Consumers Action Starts With You
Iowa has changed in the last four decades, and farming has changed. The small farmer working 80 to 160 acres has been replaced by much larger operations, often more than 1,000 acres. To be cost effective on a large scale, large-scale farmers have to be efficient. Some farmers place efficiency and profit as their most important goal in farming, while other large-scale farmers have a balance between profitability and responsible agriculture.
Responsible Agriculture is a concept where farmers can make a profit, be good neighbors, produce healthy food products, and be environmentally responsible. IARA’s goal is to help thoughtful consumers support responsible agriculture.
Responsible agriculture is not limited to certified organic farming or small scale farming. Non-organic farmers who produce products using traditional methods that preserve soil, minimize erosion, treat their animals well, and use prudent judgment in their farming operations can produce healthy food with minimal impact. Traditional farming practices are often done in harmony with nature without antibiotics, synthetic hormones or pesticides. Purchasing food grown in harmony with nature is the way that consumers can create the market for healthy food produced in a responsible manner.
Small scale responsible farming is most frequently seen at local farmer’s markets, food co-ops, and in some chain grocery stores during the summer season. While small scale farmers receive positive press coverage, the collective size of their operations produces an average of about two meals per week for every Iowan.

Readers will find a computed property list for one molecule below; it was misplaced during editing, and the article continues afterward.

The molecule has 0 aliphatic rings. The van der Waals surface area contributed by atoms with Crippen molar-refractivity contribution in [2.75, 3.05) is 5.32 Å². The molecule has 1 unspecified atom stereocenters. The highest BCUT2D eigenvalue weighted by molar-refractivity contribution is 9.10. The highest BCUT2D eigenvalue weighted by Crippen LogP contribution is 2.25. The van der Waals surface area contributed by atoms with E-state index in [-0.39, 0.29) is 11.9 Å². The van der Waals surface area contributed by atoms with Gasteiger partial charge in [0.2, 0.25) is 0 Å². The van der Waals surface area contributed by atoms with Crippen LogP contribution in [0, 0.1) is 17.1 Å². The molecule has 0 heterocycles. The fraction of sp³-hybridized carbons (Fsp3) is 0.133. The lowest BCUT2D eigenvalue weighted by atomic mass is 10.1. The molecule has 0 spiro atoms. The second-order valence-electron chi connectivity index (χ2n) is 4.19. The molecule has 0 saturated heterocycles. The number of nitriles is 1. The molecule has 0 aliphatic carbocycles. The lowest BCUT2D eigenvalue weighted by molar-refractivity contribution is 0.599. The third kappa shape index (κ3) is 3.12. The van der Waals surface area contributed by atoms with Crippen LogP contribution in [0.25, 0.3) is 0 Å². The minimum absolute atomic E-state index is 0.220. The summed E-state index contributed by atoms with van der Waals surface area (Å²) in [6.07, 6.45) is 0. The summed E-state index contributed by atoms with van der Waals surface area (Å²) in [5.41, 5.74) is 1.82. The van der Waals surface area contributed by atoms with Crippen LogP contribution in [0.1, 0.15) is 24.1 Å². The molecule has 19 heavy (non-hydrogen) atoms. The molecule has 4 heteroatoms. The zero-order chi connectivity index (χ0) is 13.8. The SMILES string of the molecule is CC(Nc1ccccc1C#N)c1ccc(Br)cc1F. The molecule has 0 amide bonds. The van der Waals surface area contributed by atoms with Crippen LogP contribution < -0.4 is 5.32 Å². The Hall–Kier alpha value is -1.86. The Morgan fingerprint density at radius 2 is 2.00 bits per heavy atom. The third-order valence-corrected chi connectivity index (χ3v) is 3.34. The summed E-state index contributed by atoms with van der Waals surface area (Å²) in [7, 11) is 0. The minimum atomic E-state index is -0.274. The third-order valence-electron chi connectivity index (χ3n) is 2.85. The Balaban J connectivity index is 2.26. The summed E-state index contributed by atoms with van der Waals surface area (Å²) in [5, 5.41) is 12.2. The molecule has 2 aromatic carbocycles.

Large Producers may be independent farmers who join with other farmers to share in the marketing of their products. Often producers will jointly participate in production cooperatives to achieve marketing benefits and economies of scale. Learn more here.
Getting the healthy product to the marketplace is often a challenge. Listed below are some reliable market locations where healthy meat can be purchased. Buy Fresh Buy Local organizations provide local healthy options for sourcing food products from independent traditional farmers.
- Southeast Iowa: Southeast Iowa Food Hub
- Northeast Iowa: Northeast Iowa Buy Fresh Buy Local
- Northeast Iowa: River Bend Buy Fresh Buy Local
- Northeast Iowa: Luther College Buy Fresh Buy Local
- North Iowa: Healthy Harvest of North Iowa
- Central Iowa: Drake University Buy Fresh Buy Local
- North Central Iowa: University of Northern Iowa Buy Fresh Buy Local
- East Central Iowa: Field to Family
- Southwest Iowa: Wallace Foundation for Rural Research and Development
- Throughout Iowa and the US: Local Harvest
- Throughout Iowa and the US: Eat Wild
Food co-ops are a safe source of reliable information regarding healthy food from traditional independent farmers. Food co-ops will do the research to assure the consumer that the food being sold meets the standards of the co-op.
There are also two national grocery chains that supply healthy meat products:
- Whole Foods in West Des Moines
Trader Joe’s in West Des Moines
In Iowa some HyVee stores are carrying Applewood pork, a non-CAFO option. Currently, Fareway does not carry any non-CAFO pork.
Additionally, Gateway Market in Des Moines is a locally owned store that has high quality meat products.
Community Supported Agriculture CSA’s are small independent farmers who provide ultra-fresh products directly to the local consumer. There are many CSA’s located in communities throughout Iowa. Unlike Farmer’s Markets, CSA’s provides a share of the week’s harvest to the member who pays for his share before the season begins. This eliminates any food waste, but does give the consumer some products that they may not be familiar with in quantities that they would not normally purchase. One of the enjoyments of CSA participation is using all the food that is provided in one week.